Cults. They’re eerie and enigmatic, yet they’re also interesting and entrancing in equal measure. Here are some of the most scary movies about this subject.
Cults. Their presence is both unnerving and enthralling at the same time. In this selection of cult films, you’ll find anything from horror flicks about cultist necromancers to documentaries on actual cults hiding in plain sight.
Because they’re so horrific, all of these movies have a lasting impact. Even if it’s merely to teach the world the truth about cults and their brainwashing techniques, these videos are worth seeing. In the following list, we’ve listed the ten most terrifying cult movies (according to IMDb).
1. The Lodge (6.0)
Grace (Riley Keough) is a soon-to-be stepmother who is snowed in with her fiance’s two children at a small resort community in The Lodge. All hell breaks loose between the three of them as tensions build.
Grace is tricked into believing she’s in purgatory by her stepchildren. The people around Grace don’t realize that she was raised in an extreme Christan cult and is now convinced that she’s battling for her shot at eternal life in heaven.
2. The Sacrament (6.1)
Filmmaker Eli Roth’s The Sacrament reimagines the real-life Jonestown Massacre in a vague, fictitious way. People’s Temple, a Christian socialist group in Guyana, South America, constructed its own community in the 1970s.
An American senator visited the town in 1978 and discovered that some of its residents were planning to flee. The senator was slain by the group’s leader, Jim Jones, and everyone was told to commit ritualistic suicide.
3. The Ritual (6.3)
For those who haven’t seen The Blair Witch Project, The Ritual takes place in a wooded area where a group of hikers discover a cult attempting to call an ancient demon.
One of the most intriguing aspects of The Ritual is how it transitions from a slow-burn horror picture to a monster movie at the conclusion, once the demon is summoned.
4. Mandy (6.5)
Mandy was an unexpected hit. starring Nicolas Cage as Red, the protagonist of a mountain community with his girlfriend Mandy in the background. After an infamous hippie cult kidnaps Mandy, Red embarks on a crazy, trippy, and totally engrossing vengeance quest. The film’s score, as well as its use of lighting and color, were all highly commended.
For all of the numerous feral performances that Cage has provided, in movies both good and horrible, Cosmatos’ style-driven 1980s-tastic enthusiasm for odd characters and places takes full use of Cage’s genius, and then some,” a RogerEbert critic wrote.
5. Martha Marcy May Marlene (6.9)
A young woman who recently escaped a cult was Elizabeth Olsen’s breakout performance. On her return to the normal world, she is haunted by memories of what she had to endure as a member of the group.
At its Sundance premiere, the picture was lauded by reviewers and walked away with several honors. For Elizabeth Olsen, it was the beginning of a career that would make her one of the most accomplished actors in Hollywood.
6. The Vow (7.1)
“Self-help” group NXIVM was the subject of the documentary The Vow, which uncovers its sex cult and exposes the group’s leaders (nex-ee-um). The group’s founder, Keith Raniere, and actress Allison Mack were arrested in 2018 for racketeering and sex trafficking, bringing the group to a standstill.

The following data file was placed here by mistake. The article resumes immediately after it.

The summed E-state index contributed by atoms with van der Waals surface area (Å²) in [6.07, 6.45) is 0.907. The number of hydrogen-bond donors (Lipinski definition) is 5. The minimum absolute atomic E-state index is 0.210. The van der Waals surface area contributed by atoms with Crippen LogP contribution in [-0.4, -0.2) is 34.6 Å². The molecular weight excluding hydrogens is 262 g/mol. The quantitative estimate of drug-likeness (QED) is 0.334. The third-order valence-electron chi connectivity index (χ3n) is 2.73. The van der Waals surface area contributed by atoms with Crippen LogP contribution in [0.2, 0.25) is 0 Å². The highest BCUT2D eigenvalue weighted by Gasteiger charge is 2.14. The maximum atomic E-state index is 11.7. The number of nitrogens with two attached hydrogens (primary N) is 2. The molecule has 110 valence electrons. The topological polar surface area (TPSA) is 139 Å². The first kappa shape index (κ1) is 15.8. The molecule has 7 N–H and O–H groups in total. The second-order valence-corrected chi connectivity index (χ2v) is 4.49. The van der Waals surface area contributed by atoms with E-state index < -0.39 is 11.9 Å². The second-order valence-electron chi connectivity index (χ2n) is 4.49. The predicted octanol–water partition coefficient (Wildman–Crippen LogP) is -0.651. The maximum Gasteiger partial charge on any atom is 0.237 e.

HBO’s documentary The Vow explores the group, its members, and the long-term suffering that the cult’s survivors face in a comprehensive and compelling way. Keith Raniere was sentenced to 120 years in prison in October for his role in the NXIVM trials and investigations.
7. The Master (7.2)
Freddie (Joaquin Phoenix) discovers a new religious/self-help movement, “The Cause,” in this Oscar-nominated 2012 film.
The group’s charismatic leader, who seems to come up with new rules and lessons every day, is the driving force behind their quest for wisdom. L. Ron Hubbard’s drive for the development of Scientology served as a major inspiration for the film, which also aimed to criticize American optimism during World War II that it was the world’s sole saviour.
8. Jesus Camp (7.4)
A summer at an evangelical Christian summer camp for children is the subject of the documentary Jesus Camp. An outcry erupted across the country after viewers saw toddlers being systematically misled and emotionally mistreated in the documentary.
Despite the fact that the camp had to be closed, the film was nominated for Best Documentary at the 79th Academy Awards. The film is also a cultural artifact of the anti-Islamic sentiment that swept the United States following the 9/11 terrorist attacks.
9. The Wicker Man (7.5)
In the course of investigating the abduction of a little girl on a Scottish island, a reporter discovers that the island’s inhabitants have formed a Celtic cult. Because of the poor quality of the island’s harvest, the locals had little choice but to make a human sacrifice in order to satisfy the gods.
One of the greatest horror films ever made, Midsommar was inspired by the film, which was remade in 2006 and renamed Midsommar in 2019.
10. Rosemary’s Baby (8.0)
Rosemary is impregnated with Satan’s spawn by a demonic sect in Roman Polanski’s classic picture. The film was lauded not only for its suspense and horror, but also for its revolutionary nature. It was one of the first movies to talk about rape and the occult in any way.
It is a common idea that the film’s focus on Rosemary wondering if she’s going insane is an allusion to the antiquated belief in “female hysteria”.